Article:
7th June 2022

As part of getting my literal house in order I’ve wanted to de-fossil fuel our house. When we moved in a couple years ago, our electrification vs. fossil fuel status was pretty common for our area:

Not so great, percentage-wise! I didn’t really know what to do about space heating, so I settled for applying to my gas supplier for “renewable” natural gas. That felt better than doing nothing at all, and it approximately doubles our monthly bill so there’s some incentive towards conservation. But paying to keep natural gas pipes full never really felt like the best outcome, even if we were helping fill them with captured waste methane rather than newly extracted natural gas.

Later, I got (very) side-tracked trying to figure out how to get photovoltaic solar panels installed on our place (uncommon shingle type, questionable electrical choices made by home builder, …). For now, I’m putting that off:

  1. BC Hydro is currently producing 98% of its electricity from clean sources. And while there are certainly environmental concerns stemming from huge dams, transmission lines, land use, etc., I’m probably not going to do better on CO₂e with rooftop solar.
  2. It rains here in the winter. A lot. So our expected solar yield isn’t as enticing as California and similar.

However! I’m happy to say that I’ve gotten back on target and now have the permits and electrical work done for both an electric heat pump and an electric water heater.

After plenty of research, I satisfied myself that we didn’t need to move to forced air and add ducting, and could stick with in-floor water heating. Given that, we chose this air-to-water heat pump. It also advertises the ability to do some amount of cooling via in-floor hydronic. I’m not optimistic that it will be very effective because it obviously won’t control humidity, but even a few degrees off the peak temperatures of the next “heat dome” would be welcome. (Most homes in our area don’t have A/C because as recently as a few years ago it seemed unnecessary.)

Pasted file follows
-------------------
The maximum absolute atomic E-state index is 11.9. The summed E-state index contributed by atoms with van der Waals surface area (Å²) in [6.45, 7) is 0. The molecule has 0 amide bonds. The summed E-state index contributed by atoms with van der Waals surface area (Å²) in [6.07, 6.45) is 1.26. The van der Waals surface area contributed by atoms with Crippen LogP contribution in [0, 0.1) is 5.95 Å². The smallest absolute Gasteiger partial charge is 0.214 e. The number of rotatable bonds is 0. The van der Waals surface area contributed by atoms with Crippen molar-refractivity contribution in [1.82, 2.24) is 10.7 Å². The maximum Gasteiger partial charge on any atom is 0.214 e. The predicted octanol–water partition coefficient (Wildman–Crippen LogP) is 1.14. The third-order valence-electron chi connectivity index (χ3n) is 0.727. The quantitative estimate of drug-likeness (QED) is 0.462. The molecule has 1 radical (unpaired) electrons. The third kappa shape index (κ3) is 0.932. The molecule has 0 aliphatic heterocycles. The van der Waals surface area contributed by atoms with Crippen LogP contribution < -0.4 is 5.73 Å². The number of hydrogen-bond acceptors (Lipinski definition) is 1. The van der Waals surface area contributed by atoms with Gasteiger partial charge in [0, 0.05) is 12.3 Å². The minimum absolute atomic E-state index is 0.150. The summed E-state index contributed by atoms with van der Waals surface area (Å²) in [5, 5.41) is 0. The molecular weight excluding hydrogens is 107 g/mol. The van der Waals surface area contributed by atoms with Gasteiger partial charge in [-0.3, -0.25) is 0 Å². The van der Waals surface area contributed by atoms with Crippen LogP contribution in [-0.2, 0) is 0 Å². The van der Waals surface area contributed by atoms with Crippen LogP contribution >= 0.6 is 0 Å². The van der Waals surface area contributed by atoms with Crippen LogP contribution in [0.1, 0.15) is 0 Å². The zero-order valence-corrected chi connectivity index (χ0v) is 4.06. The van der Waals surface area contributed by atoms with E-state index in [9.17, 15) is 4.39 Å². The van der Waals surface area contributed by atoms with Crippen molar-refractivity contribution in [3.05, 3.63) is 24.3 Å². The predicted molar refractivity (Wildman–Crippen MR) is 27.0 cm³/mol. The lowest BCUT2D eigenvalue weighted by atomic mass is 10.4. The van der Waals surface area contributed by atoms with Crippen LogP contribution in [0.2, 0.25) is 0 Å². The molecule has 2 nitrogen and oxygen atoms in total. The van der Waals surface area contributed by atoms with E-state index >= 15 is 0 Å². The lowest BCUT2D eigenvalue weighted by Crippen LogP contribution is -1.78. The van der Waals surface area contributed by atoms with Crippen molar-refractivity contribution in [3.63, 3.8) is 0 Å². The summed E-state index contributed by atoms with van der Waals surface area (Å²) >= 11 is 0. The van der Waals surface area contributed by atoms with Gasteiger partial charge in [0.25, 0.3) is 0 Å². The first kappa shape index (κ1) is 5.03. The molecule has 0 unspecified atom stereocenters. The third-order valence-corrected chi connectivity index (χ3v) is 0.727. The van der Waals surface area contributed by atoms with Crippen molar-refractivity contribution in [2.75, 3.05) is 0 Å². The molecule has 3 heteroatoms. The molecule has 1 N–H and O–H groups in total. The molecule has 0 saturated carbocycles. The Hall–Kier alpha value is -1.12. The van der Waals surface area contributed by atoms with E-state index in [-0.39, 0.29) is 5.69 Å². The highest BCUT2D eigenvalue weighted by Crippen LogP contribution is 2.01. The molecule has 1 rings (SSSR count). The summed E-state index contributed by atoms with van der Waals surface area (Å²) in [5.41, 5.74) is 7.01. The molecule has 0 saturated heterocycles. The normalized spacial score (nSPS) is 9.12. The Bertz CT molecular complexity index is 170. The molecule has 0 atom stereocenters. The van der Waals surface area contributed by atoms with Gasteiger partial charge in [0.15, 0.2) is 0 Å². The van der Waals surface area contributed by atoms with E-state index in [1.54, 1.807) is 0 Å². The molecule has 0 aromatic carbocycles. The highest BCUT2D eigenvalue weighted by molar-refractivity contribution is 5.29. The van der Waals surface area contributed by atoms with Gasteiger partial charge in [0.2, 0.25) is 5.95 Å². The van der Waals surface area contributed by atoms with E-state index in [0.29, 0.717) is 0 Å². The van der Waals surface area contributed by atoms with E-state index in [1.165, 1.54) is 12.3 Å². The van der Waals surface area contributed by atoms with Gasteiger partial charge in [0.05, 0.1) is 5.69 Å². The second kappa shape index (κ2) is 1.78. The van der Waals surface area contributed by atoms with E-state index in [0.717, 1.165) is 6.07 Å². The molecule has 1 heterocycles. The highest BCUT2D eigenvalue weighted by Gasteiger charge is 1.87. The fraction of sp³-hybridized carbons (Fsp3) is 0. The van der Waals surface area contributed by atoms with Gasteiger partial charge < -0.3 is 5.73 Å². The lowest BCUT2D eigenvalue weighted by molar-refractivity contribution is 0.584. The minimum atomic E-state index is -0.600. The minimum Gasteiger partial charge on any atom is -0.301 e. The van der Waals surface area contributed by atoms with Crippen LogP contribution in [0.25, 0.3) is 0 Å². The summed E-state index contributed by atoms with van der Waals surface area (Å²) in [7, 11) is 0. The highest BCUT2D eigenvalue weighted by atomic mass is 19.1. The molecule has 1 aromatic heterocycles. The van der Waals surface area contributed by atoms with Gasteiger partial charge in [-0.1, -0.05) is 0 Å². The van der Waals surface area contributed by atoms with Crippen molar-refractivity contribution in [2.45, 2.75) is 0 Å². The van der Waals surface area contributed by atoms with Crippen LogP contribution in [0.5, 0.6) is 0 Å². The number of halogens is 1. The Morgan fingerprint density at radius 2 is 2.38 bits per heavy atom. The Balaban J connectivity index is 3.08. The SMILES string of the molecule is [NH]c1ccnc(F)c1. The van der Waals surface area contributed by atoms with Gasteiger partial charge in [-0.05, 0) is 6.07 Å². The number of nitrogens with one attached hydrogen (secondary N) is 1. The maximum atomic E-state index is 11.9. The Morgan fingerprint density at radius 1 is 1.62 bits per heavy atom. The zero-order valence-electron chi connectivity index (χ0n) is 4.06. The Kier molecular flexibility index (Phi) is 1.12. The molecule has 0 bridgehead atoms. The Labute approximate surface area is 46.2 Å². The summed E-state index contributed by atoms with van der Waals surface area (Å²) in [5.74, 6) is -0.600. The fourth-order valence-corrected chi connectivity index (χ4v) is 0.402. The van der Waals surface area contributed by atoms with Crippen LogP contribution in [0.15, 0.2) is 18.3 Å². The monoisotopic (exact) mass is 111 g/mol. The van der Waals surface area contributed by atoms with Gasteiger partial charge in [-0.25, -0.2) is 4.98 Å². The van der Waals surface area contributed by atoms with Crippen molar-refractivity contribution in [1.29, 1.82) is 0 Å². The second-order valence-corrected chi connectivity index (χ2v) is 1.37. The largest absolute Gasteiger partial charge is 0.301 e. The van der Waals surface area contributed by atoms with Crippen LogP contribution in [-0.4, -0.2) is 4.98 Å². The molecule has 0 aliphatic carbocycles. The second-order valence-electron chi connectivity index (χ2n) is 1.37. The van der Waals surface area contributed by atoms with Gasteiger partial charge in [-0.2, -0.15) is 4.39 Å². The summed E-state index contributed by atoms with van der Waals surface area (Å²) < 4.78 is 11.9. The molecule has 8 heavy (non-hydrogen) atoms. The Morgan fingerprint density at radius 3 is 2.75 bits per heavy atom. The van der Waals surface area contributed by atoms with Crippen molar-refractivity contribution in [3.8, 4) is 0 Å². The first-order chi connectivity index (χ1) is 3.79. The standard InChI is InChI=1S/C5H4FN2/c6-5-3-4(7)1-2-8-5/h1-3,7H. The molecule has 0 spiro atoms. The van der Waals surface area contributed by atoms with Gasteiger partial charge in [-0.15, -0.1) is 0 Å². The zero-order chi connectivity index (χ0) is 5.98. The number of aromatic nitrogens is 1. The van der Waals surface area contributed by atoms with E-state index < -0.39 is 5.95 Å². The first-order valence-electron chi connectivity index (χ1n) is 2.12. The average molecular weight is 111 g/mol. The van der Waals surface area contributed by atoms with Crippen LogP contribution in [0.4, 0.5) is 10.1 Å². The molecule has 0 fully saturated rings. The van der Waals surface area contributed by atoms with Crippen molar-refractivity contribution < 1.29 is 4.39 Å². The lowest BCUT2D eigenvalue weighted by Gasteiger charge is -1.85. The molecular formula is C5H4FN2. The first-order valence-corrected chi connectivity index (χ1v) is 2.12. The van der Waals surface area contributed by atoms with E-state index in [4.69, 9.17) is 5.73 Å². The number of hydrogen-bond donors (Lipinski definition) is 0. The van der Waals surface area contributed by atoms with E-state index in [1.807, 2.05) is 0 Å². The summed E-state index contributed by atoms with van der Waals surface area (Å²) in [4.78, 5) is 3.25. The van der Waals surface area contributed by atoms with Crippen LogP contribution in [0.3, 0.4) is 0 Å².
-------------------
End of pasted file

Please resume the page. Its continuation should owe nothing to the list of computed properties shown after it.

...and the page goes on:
The heat pump is backordered for some weeks, but has been ordered, and should be installed before the next heating season. My very rough back-of-the-envelope calculation based on:

  1. last winter’s natural gas consumption
  2. estimated efficiency of current boiler
  3. conservative estimated efficiency of the heat pump (allegedly COP=3.1, but I’m assuming closer to 2.0 in real life)
  4. our local hydro kWh price (assuming all Step 2 due to EV charging at home)

suggests that it’ll be slightly cheaper to run the heat pump than the gas boiler, but only because we’re opted-in to 100% RNG. Otherwise, it’d be roughly a 1.75x factor for electric. But there’s a lot of fudge in those numbers, so for now I’m just looking forward (?) to the sting of a low-CO₂e Hydro bill, and we’ll see what the data says in a year.

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